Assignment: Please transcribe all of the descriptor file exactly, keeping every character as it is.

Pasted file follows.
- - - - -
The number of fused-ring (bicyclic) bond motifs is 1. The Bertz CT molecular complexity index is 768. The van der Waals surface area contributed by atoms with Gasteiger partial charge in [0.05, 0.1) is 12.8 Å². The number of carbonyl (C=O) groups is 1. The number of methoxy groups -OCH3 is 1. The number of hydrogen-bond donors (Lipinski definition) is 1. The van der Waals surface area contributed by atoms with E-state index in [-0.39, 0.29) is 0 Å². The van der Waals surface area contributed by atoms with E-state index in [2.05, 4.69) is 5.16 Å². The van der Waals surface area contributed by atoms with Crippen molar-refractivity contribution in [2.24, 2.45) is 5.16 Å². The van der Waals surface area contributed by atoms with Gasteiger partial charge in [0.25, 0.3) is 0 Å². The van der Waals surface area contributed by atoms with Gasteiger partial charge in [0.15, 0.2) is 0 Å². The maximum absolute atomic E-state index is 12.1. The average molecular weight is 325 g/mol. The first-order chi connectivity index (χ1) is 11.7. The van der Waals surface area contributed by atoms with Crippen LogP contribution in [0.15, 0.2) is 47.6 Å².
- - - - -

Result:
The number of fused-ring (bicyclic) bond motifs is 1. The Bertz CT molecular complexity index is 768. The van der Waals surface area contributed by atoms with Gasteiger partial charge in [0.05, 0.1) is 12.8 Å². The number of carbonyl (C=O) groups is 1. The number of methoxy groups -OCH3 is 1. The number of hydrogen-bond donors (Lipinski definition) is 1. The van der Waals surface area contributed by atoms with E-state index in [-0.39, 0.29) is 0 Å². The van der Waals surface area contributed by atoms with E-state index in [2.05, 4.69) is 5.16 Å². The van der Waals surface area contributed by atoms with Crippen molar-refractivity contribution in [2.24, 2.45) is 5.16 Å². The van der Waals surface area contributed by atoms with Gasteiger partial charge in [0.25, 0.3) is 0 Å². The van der Waals surface area contributed by atoms with Gasteiger partial charge in [0.15, 0.2) is 0 Å². The maximum absolute atomic E-state index is 12.1. The average molecular weight is 325 g/mol. The first-order chi connectivity index (χ1) is 11.7. The van der Waals surface area contributed by atoms with Crippen LogP contribution in [0.15, 0.2) is 47.6 Å².